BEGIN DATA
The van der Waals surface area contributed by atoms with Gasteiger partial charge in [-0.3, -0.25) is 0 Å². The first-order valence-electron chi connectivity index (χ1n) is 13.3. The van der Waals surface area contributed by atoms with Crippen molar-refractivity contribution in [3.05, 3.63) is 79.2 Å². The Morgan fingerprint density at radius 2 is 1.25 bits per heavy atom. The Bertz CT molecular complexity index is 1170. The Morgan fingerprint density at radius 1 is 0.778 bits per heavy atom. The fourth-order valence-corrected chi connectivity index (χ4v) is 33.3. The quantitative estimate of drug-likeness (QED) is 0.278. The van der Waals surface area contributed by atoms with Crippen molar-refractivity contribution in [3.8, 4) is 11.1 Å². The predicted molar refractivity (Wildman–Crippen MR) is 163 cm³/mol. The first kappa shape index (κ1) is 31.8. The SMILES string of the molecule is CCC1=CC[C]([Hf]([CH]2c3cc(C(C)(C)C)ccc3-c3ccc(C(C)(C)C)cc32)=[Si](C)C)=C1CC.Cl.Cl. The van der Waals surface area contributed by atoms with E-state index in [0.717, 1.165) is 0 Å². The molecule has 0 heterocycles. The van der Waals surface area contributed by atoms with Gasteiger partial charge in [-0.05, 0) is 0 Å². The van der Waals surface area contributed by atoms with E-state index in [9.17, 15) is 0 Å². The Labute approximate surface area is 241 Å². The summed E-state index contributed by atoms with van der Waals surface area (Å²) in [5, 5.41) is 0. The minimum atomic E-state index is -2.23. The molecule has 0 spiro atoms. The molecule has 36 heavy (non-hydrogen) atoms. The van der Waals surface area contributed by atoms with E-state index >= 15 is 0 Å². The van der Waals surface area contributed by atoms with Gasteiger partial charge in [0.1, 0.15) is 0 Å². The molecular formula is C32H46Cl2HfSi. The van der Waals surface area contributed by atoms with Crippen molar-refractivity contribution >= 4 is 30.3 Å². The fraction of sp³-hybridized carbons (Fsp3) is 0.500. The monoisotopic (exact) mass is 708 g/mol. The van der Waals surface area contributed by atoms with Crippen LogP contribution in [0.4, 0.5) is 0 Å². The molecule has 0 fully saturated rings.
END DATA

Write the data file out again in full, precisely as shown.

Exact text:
The van der Waals surface area contributed by atoms with Gasteiger partial charge in [-0.3, -0.25) is 0 Å². The first-order valence-electron chi connectivity index (χ1n) is 13.3. The van der Waals surface area contributed by atoms with Crippen molar-refractivity contribution in [3.05, 3.63) is 79.2 Å². The Morgan fingerprint density at radius 2 is 1.25 bits per heavy atom. The Bertz CT molecular complexity index is 1170. The Morgan fingerprint density at radius 1 is 0.778 bits per heavy atom. The fourth-order valence-corrected chi connectivity index (χ4v) is 33.3. The quantitative estimate of drug-likeness (QED) is 0.278. The van der Waals surface area contributed by atoms with Crippen molar-refractivity contribution in [3.8, 4) is 11.1 Å². The predicted molar refractivity (Wildman–Crippen MR) is 163 cm³/mol. The first kappa shape index (κ1) is 31.8. The SMILES string of the molecule is CCC1=CC[C]([Hf]([CH]2c3cc(C(C)(C)C)ccc3-c3ccc(C(C)(C)C)cc32)=[Si](C)C)=C1CC.Cl.Cl. The van der Waals surface area contributed by atoms with E-state index in [0.717, 1.165) is 0 Å². The molecule has 0 heterocycles. The van der Waals surface area contributed by atoms with Gasteiger partial charge in [-0.05, 0) is 0 Å². The van der Waals surface area contributed by atoms with E-state index in [9.17, 15) is 0 Å². The Labute approximate surface area is 241 Å². The summed E-state index contributed by atoms with van der Waals surface area (Å²) in [5, 5.41) is 0. The minimum atomic E-state index is -2.23. The molecule has 0 spiro atoms. The molecule has 36 heavy (non-hydrogen) atoms. The van der Waals surface area contributed by atoms with E-state index >= 15 is 0 Å². The van der Waals surface area contributed by atoms with Gasteiger partial charge in [0.1, 0.15) is 0 Å². The molecular formula is C32H46Cl2HfSi. The van der Waals surface area contributed by atoms with Crippen molar-refractivity contribution >= 4 is 30.3 Å². The fraction of sp³-hybridized carbons (Fsp3) is 0.500. The monoisotopic (exact) mass is 708 g/mol. The van der Waals surface area contributed by atoms with Crippen LogP contribution in [0.4, 0.5) is 0 Å². The molecule has 0 fully saturated rings.